Higher prices in the latest services PMI have helped sterling put yesterday’s Brexit shambles behind it, while the FTSE 100 is 12 points higher in mid-morning trading.
Brexit talks fall apart, but hopes of a deal persist
Services PMI drops but prices rising at a faster rate
Ferguson powered by US growth
Markets continue to digest yesterday’s Brexit disappointment, with the pound off the highs of Monday’s session and the FTSE 100 taking the chance to rally once again. The delicate choreography of these occasions brings to mind the eurozone crisis summits of old; signs of agreement, then hopes dashed, followed by a last minute resolution and much back-slapping all round. We are in the second of these four stages, but all sides still seem determined to cobble something together next week. Even a weaker services PMI number failed to put much pressure on sterling, as the release showed that price rose at their highest rate since early 2008. This has been taken to mean the BoE will have to become more hawkish, with sterling’s weakness leading to imported inflation. As a result the FTSE 100 has seen its early gains cut back, with stock market continuing to lag in stark contrast to the never-ending rally for US markets.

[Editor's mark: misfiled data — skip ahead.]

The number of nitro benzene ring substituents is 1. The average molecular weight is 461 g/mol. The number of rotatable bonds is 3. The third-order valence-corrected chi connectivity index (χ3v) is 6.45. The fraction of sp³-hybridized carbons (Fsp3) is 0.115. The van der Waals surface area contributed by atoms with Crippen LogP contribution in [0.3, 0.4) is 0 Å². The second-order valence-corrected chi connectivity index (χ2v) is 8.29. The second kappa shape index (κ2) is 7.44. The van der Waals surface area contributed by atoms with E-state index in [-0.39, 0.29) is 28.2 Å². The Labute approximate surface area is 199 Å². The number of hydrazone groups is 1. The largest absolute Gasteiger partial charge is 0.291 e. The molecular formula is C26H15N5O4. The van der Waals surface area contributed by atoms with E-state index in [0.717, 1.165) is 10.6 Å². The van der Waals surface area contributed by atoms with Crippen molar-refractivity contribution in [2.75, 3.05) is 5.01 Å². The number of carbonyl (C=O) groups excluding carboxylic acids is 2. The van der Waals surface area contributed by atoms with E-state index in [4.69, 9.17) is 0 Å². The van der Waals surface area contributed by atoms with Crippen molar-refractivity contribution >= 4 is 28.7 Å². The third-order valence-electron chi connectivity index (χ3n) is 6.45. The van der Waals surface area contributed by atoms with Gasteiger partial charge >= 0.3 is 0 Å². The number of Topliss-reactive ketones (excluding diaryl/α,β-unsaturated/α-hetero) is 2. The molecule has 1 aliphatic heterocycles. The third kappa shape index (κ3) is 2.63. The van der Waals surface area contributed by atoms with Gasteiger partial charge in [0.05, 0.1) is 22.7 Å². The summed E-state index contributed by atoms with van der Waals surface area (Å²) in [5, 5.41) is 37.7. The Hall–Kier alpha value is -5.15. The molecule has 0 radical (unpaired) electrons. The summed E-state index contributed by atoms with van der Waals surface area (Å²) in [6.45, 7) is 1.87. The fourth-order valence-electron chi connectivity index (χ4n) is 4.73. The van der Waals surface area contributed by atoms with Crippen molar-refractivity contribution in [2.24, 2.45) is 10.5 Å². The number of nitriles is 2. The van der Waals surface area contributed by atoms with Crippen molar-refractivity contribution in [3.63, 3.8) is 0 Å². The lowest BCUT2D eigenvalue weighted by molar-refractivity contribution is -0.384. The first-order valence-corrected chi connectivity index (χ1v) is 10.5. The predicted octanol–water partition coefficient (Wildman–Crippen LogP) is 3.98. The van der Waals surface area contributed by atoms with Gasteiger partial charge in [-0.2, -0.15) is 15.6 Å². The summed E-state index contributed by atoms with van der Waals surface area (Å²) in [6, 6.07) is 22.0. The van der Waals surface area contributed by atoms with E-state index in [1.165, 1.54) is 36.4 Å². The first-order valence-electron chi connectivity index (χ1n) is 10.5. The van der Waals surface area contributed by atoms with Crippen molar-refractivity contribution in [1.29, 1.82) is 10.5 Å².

A stronger quarterly performance overall for Ferguson has been overshadowed by the problems in its UK division. The name-change to Ferguson reflects the group’s desire to double-down on its US operations, which continue to bring home the bacon, while it looks increasingly likely that the firm will move towards a disposal of its UK division in order to put its Wolseley past behind it.
Ahead of the open, we expect the Dow to start 82 points higher, at 24,372.
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